Remarkably, Kendrick managed to finish the season with a .322 average in 88 games, fortifying the popular belief that he has the skills to contend for future batting crowns. He had a .435 slugging percentage and is expected to add power over time.
Kotchman and Figgins are unconventional corner weapons. There's no brute force here. In the Angels' slash-and-dash style, Kotchman and Figgins are better fits than they'd be in places where the long ball is the be all and end all.
Kotchman, on his way to a career year when he was derailed by injuries, still finished with a .296 average and career highs in doubles (37), homers (11) and RBIs (68). His .372 on-base percentage was third-best on the club after Vladimir Guerrero's .403 and Figgins' .393.
"It seems like it was a season of getting comfortable and then having to start all over," Kotchman said. "We ran into a lot of obstacles you can't anticipate."
In a statistical study of glove men by John Dewan, author of "The Fielding Bible," only the Cardinals' Albert Pujols was found to be superior at first to Kotchman.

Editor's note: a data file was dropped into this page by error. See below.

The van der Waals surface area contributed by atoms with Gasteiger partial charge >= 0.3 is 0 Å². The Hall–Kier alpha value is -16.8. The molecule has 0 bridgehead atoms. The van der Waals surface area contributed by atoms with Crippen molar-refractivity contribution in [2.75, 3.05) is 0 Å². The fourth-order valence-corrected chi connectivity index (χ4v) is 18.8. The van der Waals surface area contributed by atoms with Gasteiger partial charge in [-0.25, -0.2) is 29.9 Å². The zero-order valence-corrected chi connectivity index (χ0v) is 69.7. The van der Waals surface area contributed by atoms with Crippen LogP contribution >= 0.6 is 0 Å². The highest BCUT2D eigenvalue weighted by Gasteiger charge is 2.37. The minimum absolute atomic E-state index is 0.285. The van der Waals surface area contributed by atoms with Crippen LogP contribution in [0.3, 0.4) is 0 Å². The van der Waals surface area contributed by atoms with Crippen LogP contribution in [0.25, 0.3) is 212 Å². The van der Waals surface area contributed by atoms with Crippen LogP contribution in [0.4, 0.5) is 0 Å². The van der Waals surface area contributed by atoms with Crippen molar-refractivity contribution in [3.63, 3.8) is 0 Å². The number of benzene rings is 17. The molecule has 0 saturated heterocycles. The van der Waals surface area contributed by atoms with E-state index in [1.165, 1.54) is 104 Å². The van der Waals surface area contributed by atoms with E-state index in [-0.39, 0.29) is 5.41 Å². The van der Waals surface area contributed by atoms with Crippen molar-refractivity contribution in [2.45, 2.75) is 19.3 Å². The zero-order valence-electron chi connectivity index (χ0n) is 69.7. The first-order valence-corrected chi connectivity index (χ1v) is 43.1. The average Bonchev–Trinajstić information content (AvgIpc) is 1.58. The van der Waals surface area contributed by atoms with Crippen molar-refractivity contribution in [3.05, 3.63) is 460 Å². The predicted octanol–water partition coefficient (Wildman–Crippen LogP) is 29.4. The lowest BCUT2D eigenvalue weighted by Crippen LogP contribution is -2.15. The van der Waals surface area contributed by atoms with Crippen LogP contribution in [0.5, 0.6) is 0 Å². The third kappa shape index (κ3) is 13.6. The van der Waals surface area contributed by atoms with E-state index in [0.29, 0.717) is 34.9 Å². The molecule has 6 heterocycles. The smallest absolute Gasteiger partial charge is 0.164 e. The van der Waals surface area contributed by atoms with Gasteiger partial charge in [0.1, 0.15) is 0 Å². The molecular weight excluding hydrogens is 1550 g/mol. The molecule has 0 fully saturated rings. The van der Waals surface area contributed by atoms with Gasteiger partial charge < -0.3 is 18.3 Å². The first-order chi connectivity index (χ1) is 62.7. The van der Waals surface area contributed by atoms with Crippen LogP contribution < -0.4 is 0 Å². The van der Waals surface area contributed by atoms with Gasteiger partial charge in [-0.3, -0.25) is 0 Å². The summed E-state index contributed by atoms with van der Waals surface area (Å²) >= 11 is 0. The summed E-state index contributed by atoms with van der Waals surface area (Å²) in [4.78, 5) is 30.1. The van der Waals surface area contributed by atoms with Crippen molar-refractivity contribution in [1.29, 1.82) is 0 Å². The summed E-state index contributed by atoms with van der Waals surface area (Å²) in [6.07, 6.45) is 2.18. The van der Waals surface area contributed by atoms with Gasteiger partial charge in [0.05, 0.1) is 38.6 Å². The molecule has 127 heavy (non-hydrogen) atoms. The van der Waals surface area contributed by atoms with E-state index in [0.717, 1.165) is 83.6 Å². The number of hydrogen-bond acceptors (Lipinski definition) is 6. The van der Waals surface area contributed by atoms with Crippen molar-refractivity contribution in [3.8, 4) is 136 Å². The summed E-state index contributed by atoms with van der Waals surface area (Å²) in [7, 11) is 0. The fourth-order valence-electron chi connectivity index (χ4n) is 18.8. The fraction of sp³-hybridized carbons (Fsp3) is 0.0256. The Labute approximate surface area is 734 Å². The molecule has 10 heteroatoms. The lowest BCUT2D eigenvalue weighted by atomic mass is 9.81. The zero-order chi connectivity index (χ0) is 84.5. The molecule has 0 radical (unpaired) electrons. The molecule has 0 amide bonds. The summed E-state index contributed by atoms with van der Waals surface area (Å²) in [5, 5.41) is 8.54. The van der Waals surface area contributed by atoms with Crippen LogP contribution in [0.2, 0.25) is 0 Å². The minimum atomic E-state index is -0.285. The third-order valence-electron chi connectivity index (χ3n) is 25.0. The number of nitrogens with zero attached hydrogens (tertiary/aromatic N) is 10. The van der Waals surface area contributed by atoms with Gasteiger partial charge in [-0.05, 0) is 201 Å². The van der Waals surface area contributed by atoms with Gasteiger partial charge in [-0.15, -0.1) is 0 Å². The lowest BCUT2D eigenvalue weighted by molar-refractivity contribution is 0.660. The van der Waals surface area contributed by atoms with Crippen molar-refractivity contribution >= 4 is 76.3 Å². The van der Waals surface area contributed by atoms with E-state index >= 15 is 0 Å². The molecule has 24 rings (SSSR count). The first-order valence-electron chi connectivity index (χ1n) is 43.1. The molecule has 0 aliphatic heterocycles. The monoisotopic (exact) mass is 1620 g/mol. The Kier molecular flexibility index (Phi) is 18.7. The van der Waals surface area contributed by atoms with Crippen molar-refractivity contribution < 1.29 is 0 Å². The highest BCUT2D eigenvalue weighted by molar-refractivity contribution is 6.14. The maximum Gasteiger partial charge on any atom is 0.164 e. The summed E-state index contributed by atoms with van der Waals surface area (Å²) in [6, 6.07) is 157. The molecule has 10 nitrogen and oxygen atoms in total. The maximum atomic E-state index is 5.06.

Kotchman was ranked among the AL's top 10 in batting, slugging and on-base percentage on June 16 when he was struck on the helmet by a pickoff throw from Dodgers catcher Russell Martin.
Sustaining a concussion and treated with stitches behind his right ear, Kotchman missed nine games and wasn't the same when he came back, going hitless in 18 at-bats. A hand injury courtesy of a Mariano Rivera cutter on Aug. 22, curtailed Kotchman's ability to turn on pitches, but he still managed to hit .299 in September.
Nine of Kotchman's 11 homers came before the All-Star break, when he was sound.
The Angels believe they are protected behind Kotchman with another emerging performer, Morales, a switch-hitter with power.
It's easy to fall in love with young talent. Only time and fate determine how fulfilling the ride will be -- and where it will take you.
Lyle Spencer is a reporter for MLB.com. This story was not subject to the approval of Major League Baseball or its clubs.